"If Christian leaders have told the next generation that one can accept the world’s teachings in geology, biology, astronomy, etc., and use these to (re)interpret God’s Word, then the door has been opened for this to happen in every area, including morality."

Ham’s primary concern is not the age of the earth, but the viability of the Ten Commandments from which Calvin’s catechism is drawn. Is he wrong? No. The belief system and social organization that Calvin founded based on Christianity “caused a city of roughly 13,000 souls to function more effectively than it ever did before. Indeed reform minded people from all over Europe flocked to Geneva to learn and export the secrets of its success.”

Ken Ham champions Biblical morality because it is evolutionarily adaptive, but he doesn’t know that. As a Christian fundamentalist he can’t get past the religion he embraces to look at the science he rejects, just as a lapsed religionist can’t get past the science HE embraces to consider the irrational HE rejects.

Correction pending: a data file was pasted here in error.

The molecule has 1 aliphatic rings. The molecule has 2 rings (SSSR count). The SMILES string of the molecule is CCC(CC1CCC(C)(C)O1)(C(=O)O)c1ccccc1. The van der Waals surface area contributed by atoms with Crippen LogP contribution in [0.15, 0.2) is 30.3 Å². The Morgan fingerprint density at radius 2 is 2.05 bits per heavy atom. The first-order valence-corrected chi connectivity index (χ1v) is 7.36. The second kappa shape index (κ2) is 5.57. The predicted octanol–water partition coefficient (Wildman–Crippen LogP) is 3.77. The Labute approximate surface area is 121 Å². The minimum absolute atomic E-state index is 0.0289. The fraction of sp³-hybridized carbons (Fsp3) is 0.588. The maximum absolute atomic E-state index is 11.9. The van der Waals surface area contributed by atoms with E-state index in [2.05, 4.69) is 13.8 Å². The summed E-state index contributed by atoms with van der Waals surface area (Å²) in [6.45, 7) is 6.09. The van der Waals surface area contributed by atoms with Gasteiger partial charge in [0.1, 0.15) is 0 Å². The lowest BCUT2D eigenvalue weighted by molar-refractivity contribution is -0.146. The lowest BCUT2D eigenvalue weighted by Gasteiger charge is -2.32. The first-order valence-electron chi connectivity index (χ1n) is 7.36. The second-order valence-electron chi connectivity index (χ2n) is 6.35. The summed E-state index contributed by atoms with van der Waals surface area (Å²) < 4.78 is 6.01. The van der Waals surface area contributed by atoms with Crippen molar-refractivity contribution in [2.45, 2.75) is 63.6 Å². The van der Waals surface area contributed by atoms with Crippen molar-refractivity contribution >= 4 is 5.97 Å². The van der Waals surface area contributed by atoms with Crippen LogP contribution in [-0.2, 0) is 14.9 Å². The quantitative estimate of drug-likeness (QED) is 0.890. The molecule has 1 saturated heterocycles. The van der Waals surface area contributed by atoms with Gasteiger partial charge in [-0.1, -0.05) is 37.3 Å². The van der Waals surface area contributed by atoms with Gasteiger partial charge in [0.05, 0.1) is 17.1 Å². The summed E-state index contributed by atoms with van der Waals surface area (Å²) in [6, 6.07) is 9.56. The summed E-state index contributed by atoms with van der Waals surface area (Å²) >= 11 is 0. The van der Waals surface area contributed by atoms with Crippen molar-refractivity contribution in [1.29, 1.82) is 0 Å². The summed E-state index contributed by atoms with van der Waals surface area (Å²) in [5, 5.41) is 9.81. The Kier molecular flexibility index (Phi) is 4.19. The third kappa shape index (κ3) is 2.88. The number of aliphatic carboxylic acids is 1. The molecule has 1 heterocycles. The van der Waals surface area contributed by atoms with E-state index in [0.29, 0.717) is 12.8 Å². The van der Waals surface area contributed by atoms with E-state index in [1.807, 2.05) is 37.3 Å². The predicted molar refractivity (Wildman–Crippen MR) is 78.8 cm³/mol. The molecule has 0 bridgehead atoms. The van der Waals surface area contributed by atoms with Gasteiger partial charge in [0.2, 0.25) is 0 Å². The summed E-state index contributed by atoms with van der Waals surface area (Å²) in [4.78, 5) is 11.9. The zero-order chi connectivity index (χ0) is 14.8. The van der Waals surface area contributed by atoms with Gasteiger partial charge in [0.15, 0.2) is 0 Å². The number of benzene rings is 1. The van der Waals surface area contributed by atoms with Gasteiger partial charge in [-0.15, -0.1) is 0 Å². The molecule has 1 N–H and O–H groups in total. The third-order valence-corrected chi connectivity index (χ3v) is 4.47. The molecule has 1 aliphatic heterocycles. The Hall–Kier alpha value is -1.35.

Wilson says religious beliefs should be considered from both rational and adaptive perspectives. If people are inclined to adaptive behaviors by a fear of God and their behaviors are truly adaptive, then the fear of God is adaptive, however irrational that belief may initially appear to an objective observer. [End Snip]

Consider Ken Ham's observation. His concern is the loss of our sexual morality (to LGBTQ+ ideological constructions). Is he right? LGBTQ+ ideology is based on a REVERSAL of the Levitical prohibitions at Leviticus 18:19-24.

When your community observes the Levitical prohibitions at 18:19-24 your total fertility rate rises. When your community ignores the Levitical prohibitions at 18:19-24 your total fertility rate falls.